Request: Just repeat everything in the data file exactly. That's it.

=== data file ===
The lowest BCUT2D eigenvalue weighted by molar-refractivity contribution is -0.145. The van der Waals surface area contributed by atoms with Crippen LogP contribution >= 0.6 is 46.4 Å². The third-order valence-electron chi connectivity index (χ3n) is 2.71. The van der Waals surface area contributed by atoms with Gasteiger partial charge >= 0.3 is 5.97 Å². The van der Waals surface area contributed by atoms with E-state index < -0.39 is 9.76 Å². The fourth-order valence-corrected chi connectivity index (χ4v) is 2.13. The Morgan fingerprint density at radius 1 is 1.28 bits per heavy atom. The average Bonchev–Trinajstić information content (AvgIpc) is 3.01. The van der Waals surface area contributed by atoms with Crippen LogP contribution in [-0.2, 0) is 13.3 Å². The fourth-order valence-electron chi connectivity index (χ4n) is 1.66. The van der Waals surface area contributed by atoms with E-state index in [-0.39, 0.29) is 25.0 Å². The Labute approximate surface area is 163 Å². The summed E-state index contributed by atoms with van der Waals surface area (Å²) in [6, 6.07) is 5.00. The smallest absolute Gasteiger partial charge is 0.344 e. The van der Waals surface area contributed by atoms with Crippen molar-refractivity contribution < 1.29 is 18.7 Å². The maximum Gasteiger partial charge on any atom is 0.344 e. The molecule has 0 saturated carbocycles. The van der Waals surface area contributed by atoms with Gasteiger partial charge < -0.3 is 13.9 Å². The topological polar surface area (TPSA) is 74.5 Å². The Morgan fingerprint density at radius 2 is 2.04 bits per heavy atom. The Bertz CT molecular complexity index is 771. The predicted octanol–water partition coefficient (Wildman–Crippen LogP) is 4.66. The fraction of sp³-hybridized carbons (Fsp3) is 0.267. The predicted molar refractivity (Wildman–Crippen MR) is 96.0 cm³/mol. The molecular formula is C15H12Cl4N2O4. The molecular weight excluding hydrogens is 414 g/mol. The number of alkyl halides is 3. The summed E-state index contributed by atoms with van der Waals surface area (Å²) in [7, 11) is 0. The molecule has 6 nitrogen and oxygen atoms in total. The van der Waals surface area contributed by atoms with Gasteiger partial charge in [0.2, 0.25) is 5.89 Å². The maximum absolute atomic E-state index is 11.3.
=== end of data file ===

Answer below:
The lowest BCUT2D eigenvalue weighted by molar-refractivity contribution is -0.145. The van der Waals surface area contributed by atoms with Crippen LogP contribution >= 0.6 is 46.4 Å². The third-order valence-electron chi connectivity index (χ3n) is 2.71. The van der Waals surface area contributed by atoms with Gasteiger partial charge >= 0.3 is 5.97 Å². The van der Waals surface area contributed by atoms with E-state index < -0.39 is 9.76 Å². The fourth-order valence-corrected chi connectivity index (χ4v) is 2.13. The Morgan fingerprint density at radius 1 is 1.28 bits per heavy atom. The average Bonchev–Trinajstić information content (AvgIpc) is 3.01. The van der Waals surface area contributed by atoms with Crippen LogP contribution in [-0.2, 0) is 13.3 Å². The fourth-order valence-electron chi connectivity index (χ4n) is 1.66. The van der Waals surface area contributed by atoms with E-state index in [-0.39, 0.29) is 25.0 Å². The Labute approximate surface area is 163 Å². The summed E-state index contributed by atoms with van der Waals surface area (Å²) in [6, 6.07) is 5.00. The smallest absolute Gasteiger partial charge is 0.344 e. The van der Waals surface area contributed by atoms with Crippen molar-refractivity contribution < 1.29 is 18.7 Å². The maximum Gasteiger partial charge on any atom is 0.344 e. The molecule has 0 saturated carbocycles. The van der Waals surface area contributed by atoms with Gasteiger partial charge < -0.3 is 13.9 Å². The topological polar surface area (TPSA) is 74.5 Å². The Morgan fingerprint density at radius 2 is 2.04 bits per heavy atom. The Bertz CT molecular complexity index is 771. The predicted octanol–water partition coefficient (Wildman–Crippen LogP) is 4.66. The fraction of sp³-hybridized carbons (Fsp3) is 0.267. The predicted molar refractivity (Wildman–Crippen MR) is 96.0 cm³/mol. The molecular formula is C15H12Cl4N2O4. The molecular weight excluding hydrogens is 414 g/mol. The number of alkyl halides is 3. The summed E-state index contributed by atoms with van der Waals surface area (Å²) in [7, 11) is 0. The molecule has 6 nitrogen and oxygen atoms in total. The van der Waals surface area contributed by atoms with Gasteiger partial charge in [0.2, 0.25) is 5.89 Å². The maximum absolute atomic E-state index is 11.3.